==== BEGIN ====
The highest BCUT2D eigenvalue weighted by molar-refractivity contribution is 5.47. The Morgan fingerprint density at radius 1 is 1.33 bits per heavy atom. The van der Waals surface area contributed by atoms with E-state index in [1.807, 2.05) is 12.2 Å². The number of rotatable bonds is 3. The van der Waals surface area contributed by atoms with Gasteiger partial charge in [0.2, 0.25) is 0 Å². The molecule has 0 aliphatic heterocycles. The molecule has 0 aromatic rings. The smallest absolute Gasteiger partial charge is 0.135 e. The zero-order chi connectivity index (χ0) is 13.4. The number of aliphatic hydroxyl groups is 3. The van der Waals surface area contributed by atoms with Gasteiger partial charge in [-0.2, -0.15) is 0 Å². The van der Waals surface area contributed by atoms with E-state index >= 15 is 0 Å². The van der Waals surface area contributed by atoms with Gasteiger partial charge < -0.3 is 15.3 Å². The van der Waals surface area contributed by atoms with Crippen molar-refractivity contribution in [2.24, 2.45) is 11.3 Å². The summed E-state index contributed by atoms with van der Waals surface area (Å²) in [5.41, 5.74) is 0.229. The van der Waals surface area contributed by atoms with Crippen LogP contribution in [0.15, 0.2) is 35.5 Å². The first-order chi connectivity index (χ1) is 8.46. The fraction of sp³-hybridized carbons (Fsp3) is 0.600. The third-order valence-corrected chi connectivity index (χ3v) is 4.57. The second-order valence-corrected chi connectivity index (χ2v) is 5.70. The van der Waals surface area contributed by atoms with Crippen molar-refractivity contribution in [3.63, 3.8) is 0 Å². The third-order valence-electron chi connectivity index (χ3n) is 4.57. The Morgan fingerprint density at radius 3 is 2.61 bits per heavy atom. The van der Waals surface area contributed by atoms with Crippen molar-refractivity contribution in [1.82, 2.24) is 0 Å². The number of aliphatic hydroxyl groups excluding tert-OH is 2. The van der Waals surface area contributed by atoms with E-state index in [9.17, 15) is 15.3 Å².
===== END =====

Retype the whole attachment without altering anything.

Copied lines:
The highest BCUT2D eigenvalue weighted by molar-refractivity contribution is 5.47. The Morgan fingerprint density at radius 1 is 1.33 bits per heavy atom. The van der Waals surface area contributed by atoms with E-state index in [1.807, 2.05) is 12.2 Å². The number of rotatable bonds is 3. The van der Waals surface area contributed by atoms with Gasteiger partial charge in [0.2, 0.25) is 0 Å². The molecule has 0 aliphatic heterocycles. The molecule has 0 aromatic rings. The smallest absolute Gasteiger partial charge is 0.135 e. The zero-order chi connectivity index (χ0) is 13.4. The number of aliphatic hydroxyl groups is 3. The van der Waals surface area contributed by atoms with Gasteiger partial charge in [-0.2, -0.15) is 0 Å². The van der Waals surface area contributed by atoms with E-state index >= 15 is 0 Å². The van der Waals surface area contributed by atoms with Gasteiger partial charge < -0.3 is 15.3 Å². The van der Waals surface area contributed by atoms with Crippen molar-refractivity contribution in [2.24, 2.45) is 11.3 Å². The summed E-state index contributed by atoms with van der Waals surface area (Å²) in [5.41, 5.74) is 0.229. The van der Waals surface area contributed by atoms with Crippen LogP contribution in [0.15, 0.2) is 35.5 Å². The first-order chi connectivity index (χ1) is 8.46. The fraction of sp³-hybridized carbons (Fsp3) is 0.600. The third-order valence-corrected chi connectivity index (χ3v) is 4.57. The second-order valence-corrected chi connectivity index (χ2v) is 5.70. The van der Waals surface area contributed by atoms with Crippen molar-refractivity contribution in [3.63, 3.8) is 0 Å². The third-order valence-electron chi connectivity index (χ3n) is 4.57. The Morgan fingerprint density at radius 3 is 2.61 bits per heavy atom. The van der Waals surface area contributed by atoms with Crippen molar-refractivity contribution in [1.82, 2.24) is 0 Å². The number of aliphatic hydroxyl groups excluding tert-OH is 2. The van der Waals surface area contributed by atoms with E-state index in [9.17, 15) is 15.3 Å².